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Messages - yso191

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I stopped taking gravity readings mid 2016 cause I realized I don't care.

I order only milled grain and it sits for many months before use.

I never make starters.

I ferment at whatever temp my basement is.

Unpopular brewing opinions and bad brewing practices aren't the same thing!


IPAs are the autotuned pop music of the brewing world.  Flashy.  Popular.  Uninspired and requiring very little talent to produce.

Ahh.  That IS unpopular.  And I have to call BS.  Just like any other beer style it is easy to brew, but very difficult to brew well.

Maybe you just don't like the style, or the fact that IPAs are extremely popular, or both.  I was counseled once by a professor who said if you are going to judge a genre well, you must enjoy the genre.

The guy that created the dual scale Brix/SG refractometer should be kicked in the nuts.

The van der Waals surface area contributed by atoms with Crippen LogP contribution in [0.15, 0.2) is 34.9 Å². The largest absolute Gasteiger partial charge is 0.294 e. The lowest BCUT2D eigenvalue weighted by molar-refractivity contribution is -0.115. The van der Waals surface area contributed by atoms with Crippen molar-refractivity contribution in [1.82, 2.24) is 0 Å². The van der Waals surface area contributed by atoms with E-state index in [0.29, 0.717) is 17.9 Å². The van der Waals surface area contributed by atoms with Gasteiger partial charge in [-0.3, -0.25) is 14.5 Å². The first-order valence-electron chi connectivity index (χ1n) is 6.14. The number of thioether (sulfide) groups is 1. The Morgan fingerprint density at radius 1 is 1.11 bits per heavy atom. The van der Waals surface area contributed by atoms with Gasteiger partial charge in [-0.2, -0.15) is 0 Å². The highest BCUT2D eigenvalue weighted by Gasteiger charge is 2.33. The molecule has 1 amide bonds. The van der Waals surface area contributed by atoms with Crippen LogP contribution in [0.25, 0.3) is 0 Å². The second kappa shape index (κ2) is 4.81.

Since I use one of those, I'm wondering what's the problem with them?

Me too.

The Pub / Re: Whiskey
« on: January 07, 2017, 05:27:21 AM »
I like craft cocktail bars like that who make their own ice slabs. The only downside is sometimes it is difficult to drink the drink around the chunk of ice. I was at one who had this contraption for making the round ball ice and it slowed getting a drink down to a crawl and eventually they ran out of ice to use in the ball maker. Not a fan of gimmicks which lead to slow service.

I'm generally not a fan of the big ice in my drinks but I cannot stand the big ice ball. I always feel like I'm fighting to keep it in the glass while drinking. Plus, as you said, if the bar is remotely busy you're waiting unnecessarily for some stupid piece of ice.

I don't like my whiskey with anything in it.  Neat for me.  IMO anything else dilutes or gets in the way.

insane minerality like 400ppm of sulfate in your water makes for a harsh and unpleasant tasting hoppy beer.
Yeah, tell that to all the chumps on the west coast with no palate but for hops and bitterness (unpopular opinion, I'm sure).

Only the chumps part.

Whoa, I read through this whole thread and didn't come across my "unpopular" opinion.  Which makes me really happy (but also a little ashamed):

Using a secondary fermenter makes a difference.

I have experimented & in my home brewery my beers clear up faster and taste better sooner when I use a secondary as opposed to when I only ferment in a single vessel the entire time.

Also, and this one is more of a personal preference not a brewing opinion, but drinking a 10% barrel aged RIS in the middle of July is just as satisfying as drinking one in the middle of February.